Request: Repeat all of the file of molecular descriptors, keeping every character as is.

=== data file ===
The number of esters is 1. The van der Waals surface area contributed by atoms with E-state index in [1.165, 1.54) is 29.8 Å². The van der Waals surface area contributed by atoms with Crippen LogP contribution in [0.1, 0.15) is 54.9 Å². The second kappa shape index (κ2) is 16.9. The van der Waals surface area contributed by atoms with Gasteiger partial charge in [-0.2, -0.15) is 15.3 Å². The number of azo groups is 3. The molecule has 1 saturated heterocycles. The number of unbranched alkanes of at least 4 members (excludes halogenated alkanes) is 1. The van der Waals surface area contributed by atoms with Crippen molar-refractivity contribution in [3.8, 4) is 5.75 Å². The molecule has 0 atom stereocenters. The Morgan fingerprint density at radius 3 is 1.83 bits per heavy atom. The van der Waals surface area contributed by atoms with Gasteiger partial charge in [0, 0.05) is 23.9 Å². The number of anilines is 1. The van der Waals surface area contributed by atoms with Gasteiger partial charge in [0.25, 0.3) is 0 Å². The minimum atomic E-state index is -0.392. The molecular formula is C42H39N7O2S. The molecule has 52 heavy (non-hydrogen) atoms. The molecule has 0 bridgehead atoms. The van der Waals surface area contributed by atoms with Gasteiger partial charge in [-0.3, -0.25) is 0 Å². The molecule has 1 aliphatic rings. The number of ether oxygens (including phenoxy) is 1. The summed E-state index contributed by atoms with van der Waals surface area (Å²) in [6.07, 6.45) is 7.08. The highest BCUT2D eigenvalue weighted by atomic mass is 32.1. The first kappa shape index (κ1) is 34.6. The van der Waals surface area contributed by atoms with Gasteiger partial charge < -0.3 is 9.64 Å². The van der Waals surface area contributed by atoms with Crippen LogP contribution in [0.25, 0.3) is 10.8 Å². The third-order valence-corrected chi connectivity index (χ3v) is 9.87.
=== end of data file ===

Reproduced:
The number of esters is 1. The van der Waals surface area contributed by atoms with E-state index in [1.165, 1.54) is 29.8 Å². The van der Waals surface area contributed by atoms with Crippen LogP contribution in [0.1, 0.15) is 54.9 Å². The second kappa shape index (κ2) is 16.9. The van der Waals surface area contributed by atoms with Gasteiger partial charge in [-0.2, -0.15) is 15.3 Å². The number of azo groups is 3. The molecule has 1 saturated heterocycles. The number of unbranched alkanes of at least 4 members (excludes halogenated alkanes) is 1. The van der Waals surface area contributed by atoms with Crippen molar-refractivity contribution in [3.8, 4) is 5.75 Å². The molecule has 0 atom stereocenters. The Morgan fingerprint density at radius 3 is 1.83 bits per heavy atom. The van der Waals surface area contributed by atoms with Gasteiger partial charge in [0, 0.05) is 23.9 Å². The number of anilines is 1. The van der Waals surface area contributed by atoms with Gasteiger partial charge in [0.25, 0.3) is 0 Å². The minimum atomic E-state index is -0.392. The molecular formula is C42H39N7O2S. The molecule has 52 heavy (non-hydrogen) atoms. The molecule has 0 bridgehead atoms. The van der Waals surface area contributed by atoms with Gasteiger partial charge in [-0.3, -0.25) is 0 Å². The molecule has 1 aliphatic rings. The number of ether oxygens (including phenoxy) is 1. The summed E-state index contributed by atoms with van der Waals surface area (Å²) in [6.07, 6.45) is 7.08. The highest BCUT2D eigenvalue weighted by atomic mass is 32.1. The first kappa shape index (κ1) is 34.6. The van der Waals surface area contributed by atoms with Gasteiger partial charge < -0.3 is 9.64 Å². The van der Waals surface area contributed by atoms with Crippen LogP contribution in [0.25, 0.3) is 10.8 Å². The third-order valence-corrected chi connectivity index (χ3v) is 9.87.